Cognizant of the growing market potential in Japan for cost-effective Internet protocol (IP) networking solutions, especially among telecommunications firms and midsize corporate users, Japan Cisco Systems this month entered into two strategic partnerships.
On May 17, Cisco Japan and NTT group company NTT-ME (Multimedia Engineering) Corp. announced a deal with US-based Cisco Systems Inc., will jointly develop next-generation IP technologies for the integrated transmission of audio, video, and data over fiber-optic networks.
The aim is to configure high-quality, reliable integrated network systems that can cut corporate communications costs.
The collaboration will build upon an NTT-ME multimedia network service due to be launched this summer.
The partnership’s IP System Package networks will combine NTT-ME’s high-speed XePhion broadband IP extranet service technologies with Cisco Voice-over-IP and IP/TV video transmission equipment.
NTT-ME, already the world’s biggest user of Cisco’s IP Phone, will adopt Cisco’s IP/TV video devices for its internal systems.
The agreement also calls for Cisco Japan and NTT-ME to cooperate in the technical training market.
They will develop educational products that combine Cisco’s Networking Academy training curriculum with the CALAT (Computer-Aided Learning and Authoring environment for Tele-education) educational system of NTT-ME subsidiary NTT-ME Information Xing.
NTT-ME intends to offer its customers a total solution package, with services ranging from education and consultation to maintenance and operation management.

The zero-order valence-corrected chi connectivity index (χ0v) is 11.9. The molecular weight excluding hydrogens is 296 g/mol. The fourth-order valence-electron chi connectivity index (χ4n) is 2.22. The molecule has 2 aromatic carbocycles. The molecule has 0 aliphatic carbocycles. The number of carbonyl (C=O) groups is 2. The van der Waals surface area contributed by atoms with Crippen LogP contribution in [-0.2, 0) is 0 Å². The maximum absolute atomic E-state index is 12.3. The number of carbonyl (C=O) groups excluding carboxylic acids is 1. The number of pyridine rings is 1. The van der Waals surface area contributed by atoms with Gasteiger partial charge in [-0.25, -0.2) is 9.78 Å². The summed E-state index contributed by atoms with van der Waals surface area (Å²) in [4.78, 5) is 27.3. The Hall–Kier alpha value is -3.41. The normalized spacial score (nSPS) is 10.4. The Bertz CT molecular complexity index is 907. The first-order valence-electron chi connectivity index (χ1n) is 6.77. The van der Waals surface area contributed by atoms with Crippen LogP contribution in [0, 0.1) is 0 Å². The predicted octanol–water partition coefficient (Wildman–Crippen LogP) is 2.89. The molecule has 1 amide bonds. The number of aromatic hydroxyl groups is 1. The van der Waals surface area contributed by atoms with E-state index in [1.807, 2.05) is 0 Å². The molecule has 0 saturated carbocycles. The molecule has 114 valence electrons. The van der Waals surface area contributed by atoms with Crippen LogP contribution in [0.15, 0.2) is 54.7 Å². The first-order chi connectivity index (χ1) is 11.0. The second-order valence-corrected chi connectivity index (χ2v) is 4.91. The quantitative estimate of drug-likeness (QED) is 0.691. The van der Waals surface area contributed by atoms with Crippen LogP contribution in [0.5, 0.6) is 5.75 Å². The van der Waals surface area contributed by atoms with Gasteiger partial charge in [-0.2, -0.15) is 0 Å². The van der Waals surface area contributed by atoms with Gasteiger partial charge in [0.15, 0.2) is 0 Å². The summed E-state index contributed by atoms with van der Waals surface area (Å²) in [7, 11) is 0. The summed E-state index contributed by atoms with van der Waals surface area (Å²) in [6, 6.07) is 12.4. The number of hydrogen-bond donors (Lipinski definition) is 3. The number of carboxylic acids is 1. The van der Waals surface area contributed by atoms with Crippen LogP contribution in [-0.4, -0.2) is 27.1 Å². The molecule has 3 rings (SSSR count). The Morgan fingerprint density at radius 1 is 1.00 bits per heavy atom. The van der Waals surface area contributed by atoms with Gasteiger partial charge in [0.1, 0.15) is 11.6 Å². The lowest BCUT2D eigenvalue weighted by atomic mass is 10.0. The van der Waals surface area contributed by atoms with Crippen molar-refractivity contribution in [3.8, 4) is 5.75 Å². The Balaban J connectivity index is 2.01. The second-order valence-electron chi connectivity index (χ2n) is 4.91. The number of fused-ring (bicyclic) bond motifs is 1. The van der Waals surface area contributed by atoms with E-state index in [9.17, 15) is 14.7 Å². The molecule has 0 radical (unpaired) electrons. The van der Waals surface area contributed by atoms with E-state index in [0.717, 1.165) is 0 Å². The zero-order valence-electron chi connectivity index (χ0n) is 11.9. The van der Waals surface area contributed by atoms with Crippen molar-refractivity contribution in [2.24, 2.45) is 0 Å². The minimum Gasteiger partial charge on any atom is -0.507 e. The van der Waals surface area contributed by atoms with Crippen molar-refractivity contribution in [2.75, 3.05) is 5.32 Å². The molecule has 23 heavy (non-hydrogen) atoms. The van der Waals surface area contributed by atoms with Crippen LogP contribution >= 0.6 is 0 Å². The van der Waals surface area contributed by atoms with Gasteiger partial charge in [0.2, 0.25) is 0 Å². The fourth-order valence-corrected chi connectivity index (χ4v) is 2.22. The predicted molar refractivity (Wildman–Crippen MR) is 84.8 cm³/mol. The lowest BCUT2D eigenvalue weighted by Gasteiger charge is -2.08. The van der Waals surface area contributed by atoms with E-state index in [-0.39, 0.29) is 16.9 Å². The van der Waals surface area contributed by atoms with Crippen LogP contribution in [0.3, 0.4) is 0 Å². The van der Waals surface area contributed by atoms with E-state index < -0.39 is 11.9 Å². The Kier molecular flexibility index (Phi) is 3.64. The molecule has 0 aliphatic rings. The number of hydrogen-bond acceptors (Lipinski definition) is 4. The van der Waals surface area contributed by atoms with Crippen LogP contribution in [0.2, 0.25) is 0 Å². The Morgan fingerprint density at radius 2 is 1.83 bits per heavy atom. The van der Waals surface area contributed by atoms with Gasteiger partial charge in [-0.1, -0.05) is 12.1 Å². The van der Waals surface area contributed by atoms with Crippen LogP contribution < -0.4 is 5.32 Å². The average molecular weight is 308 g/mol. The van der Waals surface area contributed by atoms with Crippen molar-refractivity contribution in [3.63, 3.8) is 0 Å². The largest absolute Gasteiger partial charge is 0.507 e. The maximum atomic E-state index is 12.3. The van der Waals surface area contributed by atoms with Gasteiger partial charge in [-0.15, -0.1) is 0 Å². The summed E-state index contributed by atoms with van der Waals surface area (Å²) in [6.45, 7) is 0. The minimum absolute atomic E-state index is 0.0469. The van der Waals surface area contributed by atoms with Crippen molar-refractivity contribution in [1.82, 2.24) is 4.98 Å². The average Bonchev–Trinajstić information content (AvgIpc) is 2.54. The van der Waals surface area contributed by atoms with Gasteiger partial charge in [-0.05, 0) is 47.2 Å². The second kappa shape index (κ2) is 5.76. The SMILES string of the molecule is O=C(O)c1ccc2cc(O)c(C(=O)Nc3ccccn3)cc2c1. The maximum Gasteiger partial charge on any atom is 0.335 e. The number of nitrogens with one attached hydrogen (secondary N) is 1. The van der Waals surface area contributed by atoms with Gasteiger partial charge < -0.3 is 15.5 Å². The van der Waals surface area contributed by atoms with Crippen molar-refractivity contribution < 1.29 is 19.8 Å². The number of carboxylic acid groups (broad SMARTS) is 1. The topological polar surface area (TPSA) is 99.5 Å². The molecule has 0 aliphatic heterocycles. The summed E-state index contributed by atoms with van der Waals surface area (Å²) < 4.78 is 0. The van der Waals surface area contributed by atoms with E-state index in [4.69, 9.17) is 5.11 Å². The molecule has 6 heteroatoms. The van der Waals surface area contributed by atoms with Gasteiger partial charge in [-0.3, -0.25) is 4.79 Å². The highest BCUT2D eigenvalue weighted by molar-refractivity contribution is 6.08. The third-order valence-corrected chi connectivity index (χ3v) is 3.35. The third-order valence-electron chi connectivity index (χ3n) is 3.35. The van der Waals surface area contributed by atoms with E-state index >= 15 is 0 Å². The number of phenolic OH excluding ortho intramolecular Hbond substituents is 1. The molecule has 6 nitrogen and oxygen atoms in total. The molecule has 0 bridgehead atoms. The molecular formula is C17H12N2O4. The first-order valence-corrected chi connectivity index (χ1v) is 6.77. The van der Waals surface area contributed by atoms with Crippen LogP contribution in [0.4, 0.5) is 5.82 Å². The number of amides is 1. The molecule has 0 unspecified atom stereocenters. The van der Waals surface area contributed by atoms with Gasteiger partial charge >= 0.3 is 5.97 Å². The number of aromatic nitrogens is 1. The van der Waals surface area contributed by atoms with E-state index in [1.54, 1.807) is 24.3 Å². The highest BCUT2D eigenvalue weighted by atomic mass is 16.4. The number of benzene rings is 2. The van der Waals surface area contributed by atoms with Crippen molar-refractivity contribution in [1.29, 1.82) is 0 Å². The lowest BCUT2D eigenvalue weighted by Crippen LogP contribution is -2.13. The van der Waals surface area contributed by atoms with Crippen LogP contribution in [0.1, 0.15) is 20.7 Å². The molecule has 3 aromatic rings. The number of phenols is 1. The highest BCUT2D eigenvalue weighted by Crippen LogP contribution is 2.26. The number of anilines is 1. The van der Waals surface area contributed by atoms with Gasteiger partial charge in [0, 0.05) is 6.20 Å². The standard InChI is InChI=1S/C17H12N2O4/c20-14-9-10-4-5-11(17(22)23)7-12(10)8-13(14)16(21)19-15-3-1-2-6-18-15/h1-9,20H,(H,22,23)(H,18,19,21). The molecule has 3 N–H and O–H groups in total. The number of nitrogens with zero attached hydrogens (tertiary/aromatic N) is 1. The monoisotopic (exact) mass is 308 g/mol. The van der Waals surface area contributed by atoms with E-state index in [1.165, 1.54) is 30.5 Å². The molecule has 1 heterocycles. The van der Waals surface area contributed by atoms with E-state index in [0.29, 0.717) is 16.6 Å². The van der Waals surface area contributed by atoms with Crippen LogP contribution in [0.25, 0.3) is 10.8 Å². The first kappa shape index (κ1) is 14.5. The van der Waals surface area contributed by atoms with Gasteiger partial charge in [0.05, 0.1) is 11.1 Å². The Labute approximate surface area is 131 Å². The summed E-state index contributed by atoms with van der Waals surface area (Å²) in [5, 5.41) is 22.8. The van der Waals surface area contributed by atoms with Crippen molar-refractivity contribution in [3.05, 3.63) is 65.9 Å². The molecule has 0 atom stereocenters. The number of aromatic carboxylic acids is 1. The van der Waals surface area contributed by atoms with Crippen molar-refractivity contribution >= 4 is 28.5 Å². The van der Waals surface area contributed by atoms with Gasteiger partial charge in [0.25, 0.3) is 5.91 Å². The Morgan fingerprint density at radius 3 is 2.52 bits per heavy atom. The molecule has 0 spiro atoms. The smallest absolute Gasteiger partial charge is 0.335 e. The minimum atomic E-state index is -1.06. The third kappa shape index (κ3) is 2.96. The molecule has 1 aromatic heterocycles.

Later in the same week, on May 19, Cisco Japan announced that it will also cooperate with Oki Electric Industry to develop scaleable IP network services targeted at Japanese domestic telecommunication carriers and Internet services providers.
The partners will jointly sell Cisco’s large-capacity routers while working together to create an end-to-end IP-based backbone network.
According to Oki, the agreement enables the two partners to “cooperatively create next-generation IP systems for carriers and develop appropriate business solutions by concentrating on our individual strengths.”
The companies will work together to market products and know-how and to develop customize, maintain, and manage IP-based systems for their clients.
The venture is an outgrowth of an existing business tie-up under which Oki has been selling Cisco ATM (asynchronous transfer mode) exchanges to Japanese telecommunications companies in addition to its own proprietary networking and transmission equipment.
Oki hopes that, by offering more Cisco technologies, it can gain an edge over its competitors.
Cisco Japan, meanwhile, expects the tie-up to increase its market share in the newly competitive domestic telecom industry.
Oki will help Cisco to accomplish this by altering the interface design of Cisco’s router to conform with the specifications of the domestic telecom market.
Oki has said it will also provide support for IP-VPNs (virtual private networks) that employ MPLS (multi-protocol level switching) — a protocol used in Cisco routers and exchanges that realizes ATM network-like capabilities in the lower layer of the IP network.
It will offer telecommunications firms a simple “network service migration package” for moving from their existing BPX systems to MPLS.
To help support its new corporate sales effort, Cisco Japan this month opened a 100-million yen (US$820,000) Customer Center at its Tokyo headquarters. This center, like similar facilities set up by parent Cisco Systems Inc. in the US and China, utilizes image-processing computers to quickly provide blueprints of a client’s existing or proposed in-house networks for use during business discussions.